- megohm; megohms.
- a megabyte.
- a female given name, form of Margaret.
- variant of megalo- (megalith); also the initial element in units of measure that are equal to one million of the units denoted by the base word (megahertz). Symbol: M
Origin of mega-
Examples from the Web for meg
Contemporary Examples of meg
A few weeks later, Valentino and her pal, an aspiring actress named Meg Foster, met Cosby again at Café Figaro.Bill Cosby’s Long List of Accusers (So Far): 18 Alleged Sexual Assault Victims Between 1965-2004
November 24, 2014
How did you arrive at Billy Crystal and Meg Ryan for the roles of Harry and Sally?
And then Meg sat down and did it, and she did it way better than anyone could have done.
Was there anyone else you thought of for the roles of Harry and Sally besides Billy Crystal and Meg Ryan?
But I crossed that bridge and we agreed to do it, and then we held auditions and Meg read with Billy.
Historical Examples of meg
I went to Meg Van Dam, who had long urged me to pay her a visit.
Perhaps I shouldn't have let her talk so about Meg, but, after all, she told me nothing new.
I dashed into my room but Meg's staccato reached me even there.
Meg paced the floor a minute, then slapped herself into a chair.
Hitherto Meg's experience had been that it was a thing to be slurred over, like a deformity.Jan and Her Job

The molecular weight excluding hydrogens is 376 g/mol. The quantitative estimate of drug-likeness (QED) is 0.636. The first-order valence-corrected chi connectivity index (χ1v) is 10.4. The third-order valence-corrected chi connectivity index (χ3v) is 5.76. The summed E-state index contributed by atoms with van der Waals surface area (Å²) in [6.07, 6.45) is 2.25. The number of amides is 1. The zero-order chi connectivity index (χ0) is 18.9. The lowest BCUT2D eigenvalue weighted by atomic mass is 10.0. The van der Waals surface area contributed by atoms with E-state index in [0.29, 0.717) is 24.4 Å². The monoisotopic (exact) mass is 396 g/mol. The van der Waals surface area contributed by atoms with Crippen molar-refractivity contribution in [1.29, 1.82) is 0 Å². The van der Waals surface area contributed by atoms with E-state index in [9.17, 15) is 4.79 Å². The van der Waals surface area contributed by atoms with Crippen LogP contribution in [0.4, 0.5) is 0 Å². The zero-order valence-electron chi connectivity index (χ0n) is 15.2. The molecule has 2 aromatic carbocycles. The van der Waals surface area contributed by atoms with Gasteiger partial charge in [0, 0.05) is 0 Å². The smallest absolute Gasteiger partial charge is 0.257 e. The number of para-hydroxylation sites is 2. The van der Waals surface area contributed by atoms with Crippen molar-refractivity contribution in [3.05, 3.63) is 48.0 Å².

L. Allen Harker
- informal short for megabyte
- denoting 10 6megawatt Symbol: M
- (in computer technology) denoting 2 20 (1 048 576)megabyte
- large or greatmegalith
- informal great in importance or amountmegastar
Word Origin for mega-
fem. proper name; before the late 20c. rise in popularity of Megan it typically was a pet form of Margaret, and was "used dial. to indicate a hoyden, coarse woman, etc." [OED]
before vowels meg-, word-forming element often meaning "large, great," but in precise scientific language "one million" (megaton, megawatt, etc.), from Greek megas "great, large, vast, big, high, tall; mighty, important" (fem. megale), from PIE *meg- "great" (cf. Latin magnus, Old English micel; see mickle). Mega began to be used alone as an adjective by 1982.
High-speed computer stores 2.5 megabits [headline in "Electronics" magazine, Oct. 1, 1957]
- One million (106):megahertz.
- A prefix that means:
- Large, as in megadose, a large dose.
- One million, as in megahertz, one million hertz.
- 220 (that is, 1,048,576), which is the power of 2 closest to a million, as in megabyte.